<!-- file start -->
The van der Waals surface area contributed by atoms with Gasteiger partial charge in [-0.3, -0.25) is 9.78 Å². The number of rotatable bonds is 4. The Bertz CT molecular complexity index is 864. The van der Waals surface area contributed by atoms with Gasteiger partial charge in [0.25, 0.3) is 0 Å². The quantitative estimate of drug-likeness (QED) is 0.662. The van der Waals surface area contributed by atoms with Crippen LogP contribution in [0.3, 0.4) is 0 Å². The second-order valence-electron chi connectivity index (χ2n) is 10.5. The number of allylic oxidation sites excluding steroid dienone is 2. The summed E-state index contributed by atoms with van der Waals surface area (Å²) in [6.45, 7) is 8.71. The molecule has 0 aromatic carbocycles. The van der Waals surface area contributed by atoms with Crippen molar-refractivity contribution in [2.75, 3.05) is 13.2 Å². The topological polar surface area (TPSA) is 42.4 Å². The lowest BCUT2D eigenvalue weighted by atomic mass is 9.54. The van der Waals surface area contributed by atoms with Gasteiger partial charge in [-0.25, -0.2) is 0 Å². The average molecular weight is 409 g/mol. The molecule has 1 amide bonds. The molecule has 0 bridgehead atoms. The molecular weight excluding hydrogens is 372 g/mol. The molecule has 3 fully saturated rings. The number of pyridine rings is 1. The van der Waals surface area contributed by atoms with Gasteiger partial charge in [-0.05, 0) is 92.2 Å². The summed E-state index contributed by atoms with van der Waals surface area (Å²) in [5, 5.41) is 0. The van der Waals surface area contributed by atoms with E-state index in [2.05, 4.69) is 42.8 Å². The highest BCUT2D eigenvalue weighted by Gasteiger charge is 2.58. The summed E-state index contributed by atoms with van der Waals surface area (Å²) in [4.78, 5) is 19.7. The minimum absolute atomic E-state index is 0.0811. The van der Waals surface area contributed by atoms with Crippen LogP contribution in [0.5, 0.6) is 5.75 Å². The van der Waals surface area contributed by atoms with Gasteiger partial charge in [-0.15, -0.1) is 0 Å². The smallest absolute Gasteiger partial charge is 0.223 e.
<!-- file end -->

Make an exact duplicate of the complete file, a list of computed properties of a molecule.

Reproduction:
The van der Waals surface area contributed by atoms with Gasteiger partial charge in [-0.3, -0.25) is 9.78 Å². The number of rotatable bonds is 4. The Bertz CT molecular complexity index is 864. The van der Waals surface area contributed by atoms with Gasteiger partial charge in [0.25, 0.3) is 0 Å². The quantitative estimate of drug-likeness (QED) is 0.662. The van der Waals surface area contributed by atoms with Crippen LogP contribution in [0.3, 0.4) is 0 Å². The second-order valence-electron chi connectivity index (χ2n) is 10.5. The number of allylic oxidation sites excluding steroid dienone is 2. The summed E-state index contributed by atoms with van der Waals surface area (Å²) in [6.45, 7) is 8.71. The molecule has 0 aromatic carbocycles. The van der Waals surface area contributed by atoms with Crippen molar-refractivity contribution in [2.75, 3.05) is 13.2 Å². The topological polar surface area (TPSA) is 42.4 Å². The lowest BCUT2D eigenvalue weighted by atomic mass is 9.54. The van der Waals surface area contributed by atoms with Gasteiger partial charge in [-0.25, -0.2) is 0 Å². The average molecular weight is 409 g/mol. The molecule has 1 amide bonds. The molecule has 0 bridgehead atoms. The molecular weight excluding hydrogens is 372 g/mol. The molecule has 3 fully saturated rings. The number of pyridine rings is 1. The van der Waals surface area contributed by atoms with Gasteiger partial charge in [-0.05, 0) is 92.2 Å². The summed E-state index contributed by atoms with van der Waals surface area (Å²) in [5, 5.41) is 0. The van der Waals surface area contributed by atoms with E-state index in [2.05, 4.69) is 42.8 Å². The highest BCUT2D eigenvalue weighted by Gasteiger charge is 2.58. The summed E-state index contributed by atoms with van der Waals surface area (Å²) in [4.78, 5) is 19.7. The minimum absolute atomic E-state index is 0.0811. The van der Waals surface area contributed by atoms with Crippen LogP contribution in [0.5, 0.6) is 5.75 Å². The van der Waals surface area contributed by atoms with Gasteiger partial charge in [-0.15, -0.1) is 0 Å². The smallest absolute Gasteiger partial charge is 0.223 e.